There are chances that high BP becomes a parallel chronic condition with sleep apnea patients. Pressure could rise up to 230/180 when a patient is suffering from this sleep disorder. Having turned chronic such elevated levels show up even when the patient is awake.
Do men and women share the same kind of risk in terms of developing high BP?
It has been found that hypertension is prevalent in sleep apnea to the extent of 30 to 70% and this is the same with both men as well as women. However, presence of obesity could alter this scenario. Men with BMI more than 37, who have sleep apnea, run a double-risk of high BP than women who are obese as well as have sleep apnea.
Sleep apnea and high blood pressure: common reasons for onset
There are several common risk factors, most of which, thankfully are reversible being life-style related, which can contribute both to the onset of sleep apnea as well as high blood pressure. Here are a few of them:
1. Genetic factors: Sleep apnea and high blood pressure may be acquired due to hereditary factors.
2. Ageing: Advancing age can cause loss of flexibility of blood vessels as well as muscles of the heart, contributing to high BP. Likewise, ageing also causes throat muscles to become weak and floppy making them vulnerable to collapse during sleep. People over 60 years of age are at greater risk.
3. Gender bias: Though men have higher risk of high BP than women till about 45 years. Beyond 64 years of age, the risk in women increases. As far as sleep apnea is concerned, the risk of developing this sleep disorder is double compared to women. But here too, the risk increases in women after menopause and if they are obese.
4. Obesity: If you are overweight (BMI between 25 and 30) chances are that you would also have high BP. Obesity puts extra stress on cardiovascular muscles which lead to this condition, which in turn damages the heart extensively, if not treated on time. Similarly, excess fat accumulation on the upper airway can narrow the airway causing obstruction during breathing.
But it is also true that high BP can happen to people who are not obese and so is sleep apnea, the onset of which may be independent of obesity.
5. Excess alcohol consumption: While alcohol causes loosening and over-relaxation of throat muscles contributing to the onset of sleep apnea, it can also adversely impact the heart and result in high BP as well as various types of heart ailments.
6. Smoking: While active smoking can damage arteries, passive smoking results in the increase of risk in people who are non-smokers. With sleep apnea, smoking increases the risk of developing the sleep disorder by 3 times. It causes fluid retention and inflammation in the upper airway, which is the basis for the onset.
Sleep apnea and hypertension treatment: start by treating the sleep problem
It appears that the basic problem starts at the detection level. First of all, patients suffering from hypertension are treated for the disease-specific symptoms without any probe into the real cause behind such elevated pressure levels. Thus the link between the two conditions is often overlooked. While it is not practical to test all cases of hypertension for sleep apnea, a thorough evaluation of such patients should not exclude a medical history analysis as well as physical examination.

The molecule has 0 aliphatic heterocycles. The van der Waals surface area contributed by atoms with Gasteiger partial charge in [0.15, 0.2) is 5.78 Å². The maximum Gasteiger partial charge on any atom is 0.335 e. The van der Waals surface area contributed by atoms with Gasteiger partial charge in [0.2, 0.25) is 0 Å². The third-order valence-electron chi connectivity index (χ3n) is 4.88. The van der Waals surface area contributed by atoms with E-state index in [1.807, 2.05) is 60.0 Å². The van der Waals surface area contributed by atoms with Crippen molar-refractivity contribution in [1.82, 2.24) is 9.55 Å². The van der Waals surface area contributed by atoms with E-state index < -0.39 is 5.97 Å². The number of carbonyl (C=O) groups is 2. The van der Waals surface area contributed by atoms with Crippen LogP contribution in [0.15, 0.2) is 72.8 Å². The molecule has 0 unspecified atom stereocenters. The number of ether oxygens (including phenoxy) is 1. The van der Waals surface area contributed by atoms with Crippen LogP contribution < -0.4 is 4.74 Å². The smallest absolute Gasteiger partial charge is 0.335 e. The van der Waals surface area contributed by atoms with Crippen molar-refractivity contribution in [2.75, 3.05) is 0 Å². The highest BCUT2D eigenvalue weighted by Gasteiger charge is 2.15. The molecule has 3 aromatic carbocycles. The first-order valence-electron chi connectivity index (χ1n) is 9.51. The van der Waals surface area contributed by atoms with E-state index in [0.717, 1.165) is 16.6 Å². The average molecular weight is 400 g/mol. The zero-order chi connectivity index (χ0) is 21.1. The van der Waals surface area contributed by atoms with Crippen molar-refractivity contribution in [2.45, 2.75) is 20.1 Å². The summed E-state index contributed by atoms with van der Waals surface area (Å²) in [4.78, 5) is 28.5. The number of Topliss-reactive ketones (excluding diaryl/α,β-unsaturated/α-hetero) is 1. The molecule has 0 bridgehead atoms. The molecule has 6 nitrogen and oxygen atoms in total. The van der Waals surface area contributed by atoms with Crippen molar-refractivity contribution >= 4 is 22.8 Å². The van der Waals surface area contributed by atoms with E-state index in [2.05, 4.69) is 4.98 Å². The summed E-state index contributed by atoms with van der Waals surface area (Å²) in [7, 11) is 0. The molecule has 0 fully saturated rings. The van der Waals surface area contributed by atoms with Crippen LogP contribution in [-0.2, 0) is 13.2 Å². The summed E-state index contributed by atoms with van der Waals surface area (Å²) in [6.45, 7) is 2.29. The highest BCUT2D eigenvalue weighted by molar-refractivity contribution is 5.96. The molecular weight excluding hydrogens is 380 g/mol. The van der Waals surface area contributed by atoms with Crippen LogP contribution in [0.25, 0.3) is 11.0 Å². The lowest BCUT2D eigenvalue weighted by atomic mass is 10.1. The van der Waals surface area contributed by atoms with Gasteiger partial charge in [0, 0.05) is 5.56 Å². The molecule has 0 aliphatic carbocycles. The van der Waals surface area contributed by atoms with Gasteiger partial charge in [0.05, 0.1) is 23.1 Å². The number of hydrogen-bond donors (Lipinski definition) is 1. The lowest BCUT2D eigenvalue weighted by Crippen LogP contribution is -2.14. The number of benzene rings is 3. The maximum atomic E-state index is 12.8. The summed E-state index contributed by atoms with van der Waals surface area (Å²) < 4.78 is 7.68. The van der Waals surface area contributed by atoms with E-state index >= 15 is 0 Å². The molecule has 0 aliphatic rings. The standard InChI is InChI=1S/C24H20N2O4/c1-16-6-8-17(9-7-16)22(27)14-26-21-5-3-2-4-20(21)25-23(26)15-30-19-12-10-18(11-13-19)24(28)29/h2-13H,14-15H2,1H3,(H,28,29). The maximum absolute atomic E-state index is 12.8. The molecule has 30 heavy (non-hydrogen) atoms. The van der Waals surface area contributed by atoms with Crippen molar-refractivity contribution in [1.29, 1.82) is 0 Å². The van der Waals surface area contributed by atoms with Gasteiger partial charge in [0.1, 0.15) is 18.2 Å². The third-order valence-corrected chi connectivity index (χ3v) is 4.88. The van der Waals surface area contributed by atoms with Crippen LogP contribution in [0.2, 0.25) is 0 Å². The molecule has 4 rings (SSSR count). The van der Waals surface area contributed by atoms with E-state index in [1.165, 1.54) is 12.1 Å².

To identify a possible link between the two, probing into the sleeping habits of the patient is necessary. Information regarding snoring patterns, panic attacks at night, history of choking and gasping and most importantly, any record of excessive daytime somnolence should provide enough clues regarding the underlying condition.
Physical examination should not be limited to body weight only. Measurement of neck girth, examination of mouth and pharynx could reveal if the airways have got narrowed due to the presence of excess tissues. Such examinations should be done for both the sexes. Even if there is an iota of suspicion, the patient should be sent for polysomnography, the diagnostic test to detect sleep apnea.
Treating sleep apnea with CPAP: Feasible?
It has been observed that patients put on CPAP therapy show marked improvements in their blood pressure profile not only during sleep but also during the day. CPAP therapy also prevents relapse (by 40%) of patients with pre-existing atrial fibrillation (irregular heart rhythm) which left untreated could recur (80% of the time). There are two trial reports published in JAMA which confirm the efficacy of this therapy option in diminishing the risk of high BP in patients with apnea.
The efficacy of CPAP, if used according to recommended instructions, is attributed to its protective properties, according to one researcher. This therapy can also prevent rise in the BP levels in apnea patients who still do not show any signs of it.
Patient compliance remains a big issue with CPAP therapy. On this aspect, researchers feel that the role of the clinicians is important in terms of counseling, etc which can encourage the patient to continue with the therapy.
Be that as it may, researchers believe that further trials are needed to know the duration of such therapy that is needed to achieve the desired results. Other viable options to treat sleep apnea should not be ignored, the researchers opine, though not many clinical trials have been done to demonstrate the long-term efficacy of such options for reducing blood pressure levels. Majority of the studies done only shows improvement of symptoms that are subjective. These include improving daytime sleepiness, quality of life, etc.
Nasal masks, popular in CPAP therapy are found to be effective in reducing blood pressure.
Without doubt, treating sleep apnea most certainly improves other health conditions associated with it, including high BP. Eliminating certain common risk factors like alcohol consumption, obesity, smoking is recommended.
Sleep apnea and high blood pressure is one of the most predictable outcomes. Relief is possible if the concealed medical condition is detected early when a patient seeks treatment for hypertension. Once diagnosed, there are plenty of treatment avenues open including altering lifestyle choices, which not only lower blood pressure but can also reduce the severity of the symptoms of apnea.